[iv] This is not a new idea, of course. Historians of the eighteenth century, led by Paul Langford, Julian Hoppit and Joanna Innes, have long stressed the importance of studying this functional side of parliament. The work of Peter Jupp on the Duke of Wellington’s administration, 1828-30, and the ongoing research of the History of Parliament Trust takes forward such pioneering approaches into the nineteenth century.

[v] Maurice Cowling, 1867: Disraeli, Gladstone and revolution (Cambridge: Cambridge University Press, 1967), 317.

[vi] Joanna Innes, ‘What would a “Four Nations” approach to the study of eighteenth-century British social policy entail?’ in S.J. Connolly (ed.), Kingdom’s united? Great Britain and Ireland since 1500: integration and diversity (Dublin: Four Courts, 1998), 184.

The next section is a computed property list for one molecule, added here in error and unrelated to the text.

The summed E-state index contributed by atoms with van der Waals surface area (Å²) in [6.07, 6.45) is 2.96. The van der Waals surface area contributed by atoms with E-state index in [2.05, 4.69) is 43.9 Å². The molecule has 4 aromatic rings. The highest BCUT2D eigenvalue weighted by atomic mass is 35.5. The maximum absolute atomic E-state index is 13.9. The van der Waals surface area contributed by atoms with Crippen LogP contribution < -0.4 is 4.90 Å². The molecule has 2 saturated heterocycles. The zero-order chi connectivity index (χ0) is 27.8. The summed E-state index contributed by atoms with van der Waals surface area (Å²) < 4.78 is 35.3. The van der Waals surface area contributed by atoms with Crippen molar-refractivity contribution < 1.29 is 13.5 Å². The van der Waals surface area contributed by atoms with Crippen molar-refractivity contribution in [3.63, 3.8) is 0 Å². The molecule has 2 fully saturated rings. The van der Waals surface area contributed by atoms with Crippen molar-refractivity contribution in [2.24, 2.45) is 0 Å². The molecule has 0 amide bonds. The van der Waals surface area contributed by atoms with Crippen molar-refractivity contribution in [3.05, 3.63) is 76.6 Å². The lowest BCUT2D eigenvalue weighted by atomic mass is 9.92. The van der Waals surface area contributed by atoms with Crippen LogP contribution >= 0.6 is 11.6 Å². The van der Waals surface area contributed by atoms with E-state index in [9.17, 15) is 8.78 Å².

James Smith is a first-year PhD student at the University of York under the supervision of Miles Taylor. The working title of his thesis is ‘A four nations history of the Westminster parliament, c.1832-c.1852’. His research is funded by the AHRC via the WRoCAH Doctoral Training Partnership. He would be delighted to hear from anyone with thoughts on any of the ideas discussed above, and can be contacted at jws540@york.ac.uk.